This page is targeted at housing professionals. Our main site is at www.shelter.org.uk

Section 21 notices

This content applies to England

Section 21 notice requirements for ending an assured shorthold tenancy (AST) without proving any ground for possession.

To regain possession of a property let under an AST without having a specific reason or ground for possession (such as rent arrears), a landlord must first serve a valid section 21 notice on the tenant.

For information about what happens when a valid notice expires and the tenant remains in occupation see Possession proceedings.

Form

A 'section 21 notice' must be in the prescribed form (or in a form substantially to the same effect) if it relates to a tenancy beginning on or after 1 October 2015. [1]

Before 1 October 2015, there was no requirement that notice was given in a prescribed form (although it had to be in writing).[2] For ASTs granted before that date (and which have not been renewed since):

  • it is unclear whether section 21 notices served on or after 1 October 2018 are valid if not served in the prescribed form
  • section 21 notices served before 1 October 2018 will have been valid even if not served in the prescribed form. A landlord will be able to rely on such a notice in an application for a possession hearing made on or after 1 October 2018.[3]

Notice period: fixed term & statutory periodic ASTs

A section 21(1)(b) notice must give the tenant at least two months' notice that the landlord requires possession of the property. Any date can be given for the expiry of the notice as long as it meets that requirement. A landlord can use this notice to end the following types of AST:[4]

  • fixed-term
  • statutory periodic

Where the agreement is fixed term and contains no break clause, it is unclear whether a notice served during the fixed term and where the two-month notice period expires before the end of the fixed term is valid. It may be argued that such a notice is premature and misleading.

A landlord cannot commence possession proceedings until the notice period has expired and, if appropriate, the fixed-term of a tenancy has ended (unless there is a break clause).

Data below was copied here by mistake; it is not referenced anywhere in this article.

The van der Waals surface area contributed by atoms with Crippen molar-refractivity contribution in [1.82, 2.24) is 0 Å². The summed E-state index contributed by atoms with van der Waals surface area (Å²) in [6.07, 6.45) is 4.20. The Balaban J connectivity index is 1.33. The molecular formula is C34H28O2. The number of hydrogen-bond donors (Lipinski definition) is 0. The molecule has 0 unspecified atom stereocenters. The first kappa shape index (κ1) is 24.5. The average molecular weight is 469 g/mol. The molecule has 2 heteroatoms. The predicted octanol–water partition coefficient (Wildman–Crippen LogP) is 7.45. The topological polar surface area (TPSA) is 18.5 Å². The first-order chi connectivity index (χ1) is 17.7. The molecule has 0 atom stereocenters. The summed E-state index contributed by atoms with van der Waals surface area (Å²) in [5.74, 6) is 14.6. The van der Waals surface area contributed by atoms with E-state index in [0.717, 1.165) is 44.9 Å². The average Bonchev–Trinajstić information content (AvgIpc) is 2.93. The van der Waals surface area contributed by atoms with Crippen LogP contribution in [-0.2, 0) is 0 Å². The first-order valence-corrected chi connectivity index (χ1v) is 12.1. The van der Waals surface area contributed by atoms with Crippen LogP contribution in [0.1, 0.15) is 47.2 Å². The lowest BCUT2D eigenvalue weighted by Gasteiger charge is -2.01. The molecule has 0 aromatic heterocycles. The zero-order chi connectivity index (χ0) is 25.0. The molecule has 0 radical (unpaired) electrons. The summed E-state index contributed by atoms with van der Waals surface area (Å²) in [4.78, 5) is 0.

Notice period: contractual periodic ASTs

If the tenancy is a contractual periodic AST from the start, the section 21 notice must:[5]

  • be of a period of at least two months, or equal to the length of the period of the tenancy, whichever is longer
  • state that possession is required under section 21 of the Housing Act 1988 (for tenancies beginning on or after 1 October 2015 the prescribed form containing this information will have to be used - see above).

Where the contractual period of the tenancy is longer than two months, the section 21 notice period must be for at least a full period of the tenancy, ie it may specify any date on or after the earliest day a notice to quit could take effect.[6] For example if the contractual period is quarterly or six monthly the length of the notice must be a full period of the tenancy (or six months in the case of yearly tenancies).

It is also likely that the notice requirements above apply when a fixed-term AST has expired and the tenancy agreement provided for the tenancy to continue as a contractual periodic AST (for example, the agreement stated that the AST was for a term of 12 months and thereafter from month to month').